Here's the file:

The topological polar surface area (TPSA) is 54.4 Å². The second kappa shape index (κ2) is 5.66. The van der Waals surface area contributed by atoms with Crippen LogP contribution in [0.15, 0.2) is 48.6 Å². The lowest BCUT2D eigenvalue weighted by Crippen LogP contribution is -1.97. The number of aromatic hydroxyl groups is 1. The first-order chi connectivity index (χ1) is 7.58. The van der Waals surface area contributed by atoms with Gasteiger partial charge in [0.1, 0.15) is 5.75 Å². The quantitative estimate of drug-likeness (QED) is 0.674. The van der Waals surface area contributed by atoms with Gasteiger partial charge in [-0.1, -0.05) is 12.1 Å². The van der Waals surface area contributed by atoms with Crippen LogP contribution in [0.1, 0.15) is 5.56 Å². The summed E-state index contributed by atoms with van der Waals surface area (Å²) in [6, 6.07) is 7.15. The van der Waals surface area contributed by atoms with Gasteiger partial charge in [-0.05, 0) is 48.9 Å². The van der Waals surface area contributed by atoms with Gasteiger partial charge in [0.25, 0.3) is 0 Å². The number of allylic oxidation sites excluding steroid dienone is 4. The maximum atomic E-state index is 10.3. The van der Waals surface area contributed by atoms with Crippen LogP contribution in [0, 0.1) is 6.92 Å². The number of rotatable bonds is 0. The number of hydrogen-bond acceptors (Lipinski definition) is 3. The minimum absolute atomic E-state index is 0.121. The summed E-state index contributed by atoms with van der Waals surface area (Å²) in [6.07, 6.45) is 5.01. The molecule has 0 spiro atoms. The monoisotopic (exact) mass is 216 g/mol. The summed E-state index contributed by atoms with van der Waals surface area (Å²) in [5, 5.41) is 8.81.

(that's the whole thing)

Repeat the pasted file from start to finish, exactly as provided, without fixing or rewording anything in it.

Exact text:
The topological polar surface area (TPSA) is 54.4 Å². The second kappa shape index (κ2) is 5.66. The van der Waals surface area contributed by atoms with Crippen LogP contribution in [0.15, 0.2) is 48.6 Å². The lowest BCUT2D eigenvalue weighted by Crippen LogP contribution is -1.97. The number of aromatic hydroxyl groups is 1. The first-order chi connectivity index (χ1) is 7.58. The van der Waals surface area contributed by atoms with Gasteiger partial charge in [0.1, 0.15) is 5.75 Å². The quantitative estimate of drug-likeness (QED) is 0.674. The van der Waals surface area contributed by atoms with Gasteiger partial charge in [-0.1, -0.05) is 12.1 Å². The van der Waals surface area contributed by atoms with Crippen LogP contribution in [0.1, 0.15) is 5.56 Å². The summed E-state index contributed by atoms with van der Waals surface area (Å²) in [6, 6.07) is 7.15. The van der Waals surface area contributed by atoms with Gasteiger partial charge in [-0.05, 0) is 48.9 Å². The van der Waals surface area contributed by atoms with Gasteiger partial charge in [0.25, 0.3) is 0 Å². The number of allylic oxidation sites excluding steroid dienone is 4. The maximum atomic E-state index is 10.3. The van der Waals surface area contributed by atoms with Crippen LogP contribution in [0, 0.1) is 6.92 Å². The number of rotatable bonds is 0. The number of hydrogen-bond acceptors (Lipinski definition) is 3. The minimum absolute atomic E-state index is 0.121. The summed E-state index contributed by atoms with van der Waals surface area (Å²) in [6.07, 6.45) is 5.01. The molecule has 0 spiro atoms. The monoisotopic (exact) mass is 216 g/mol. The summed E-state index contributed by atoms with van der Waals surface area (Å²) in [5, 5.41) is 8.81.